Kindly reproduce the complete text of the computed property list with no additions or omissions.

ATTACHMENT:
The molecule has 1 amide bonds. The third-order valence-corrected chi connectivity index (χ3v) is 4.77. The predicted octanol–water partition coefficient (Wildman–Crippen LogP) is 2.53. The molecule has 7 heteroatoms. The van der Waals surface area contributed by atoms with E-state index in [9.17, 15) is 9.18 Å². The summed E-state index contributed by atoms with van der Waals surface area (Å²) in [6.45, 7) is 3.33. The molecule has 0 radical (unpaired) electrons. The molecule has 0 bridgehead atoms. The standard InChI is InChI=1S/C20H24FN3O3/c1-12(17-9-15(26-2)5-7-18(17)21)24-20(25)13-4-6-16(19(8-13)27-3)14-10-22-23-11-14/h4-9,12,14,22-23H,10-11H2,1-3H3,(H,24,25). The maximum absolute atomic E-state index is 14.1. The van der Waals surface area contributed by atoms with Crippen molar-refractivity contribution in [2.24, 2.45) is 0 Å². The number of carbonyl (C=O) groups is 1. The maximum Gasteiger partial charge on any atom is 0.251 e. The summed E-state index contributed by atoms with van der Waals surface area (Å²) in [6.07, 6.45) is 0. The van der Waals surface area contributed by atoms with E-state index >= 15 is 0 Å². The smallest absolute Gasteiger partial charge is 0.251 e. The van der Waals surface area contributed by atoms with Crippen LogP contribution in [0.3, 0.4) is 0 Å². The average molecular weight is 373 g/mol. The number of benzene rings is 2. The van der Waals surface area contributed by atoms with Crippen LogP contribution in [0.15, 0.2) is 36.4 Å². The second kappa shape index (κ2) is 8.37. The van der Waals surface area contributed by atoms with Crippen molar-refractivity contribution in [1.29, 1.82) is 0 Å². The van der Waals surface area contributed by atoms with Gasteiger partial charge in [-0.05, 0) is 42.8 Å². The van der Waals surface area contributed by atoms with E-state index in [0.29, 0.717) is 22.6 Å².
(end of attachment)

The molecule has 1 amide bonds. The third-order valence-corrected chi connectivity index (χ3v) is 4.77. The predicted octanol–water partition coefficient (Wildman–Crippen LogP) is 2.53. The molecule has 7 heteroatoms. The van der Waals surface area contributed by atoms with E-state index in [9.17, 15) is 9.18 Å². The summed E-state index contributed by atoms with van der Waals surface area (Å²) in [6.45, 7) is 3.33. The molecule has 0 radical (unpaired) electrons. The molecule has 0 bridgehead atoms. The standard InChI is InChI=1S/C20H24FN3O3/c1-12(17-9-15(26-2)5-7-18(17)21)24-20(25)13-4-6-16(19(8-13)27-3)14-10-22-23-11-14/h4-9,12,14,22-23H,10-11H2,1-3H3,(H,24,25). The maximum absolute atomic E-state index is 14.1. The van der Waals surface area contributed by atoms with Crippen molar-refractivity contribution in [2.24, 2.45) is 0 Å². The number of carbonyl (C=O) groups is 1. The maximum Gasteiger partial charge on any atom is 0.251 e. The summed E-state index contributed by atoms with van der Waals surface area (Å²) in [6.07, 6.45) is 0. The van der Waals surface area contributed by atoms with E-state index >= 15 is 0 Å². The smallest absolute Gasteiger partial charge is 0.251 e. The van der Waals surface area contributed by atoms with Crippen LogP contribution in [0.3, 0.4) is 0 Å². The average molecular weight is 373 g/mol. The number of benzene rings is 2. The van der Waals surface area contributed by atoms with Crippen LogP contribution in [0.15, 0.2) is 36.4 Å². The second kappa shape index (κ2) is 8.37. The van der Waals surface area contributed by atoms with Crippen molar-refractivity contribution in [1.29, 1.82) is 0 Å². The van der Waals surface area contributed by atoms with Gasteiger partial charge in [-0.05, 0) is 42.8 Å². The van der Waals surface area contributed by atoms with E-state index in [0.29, 0.717) is 22.6 Å².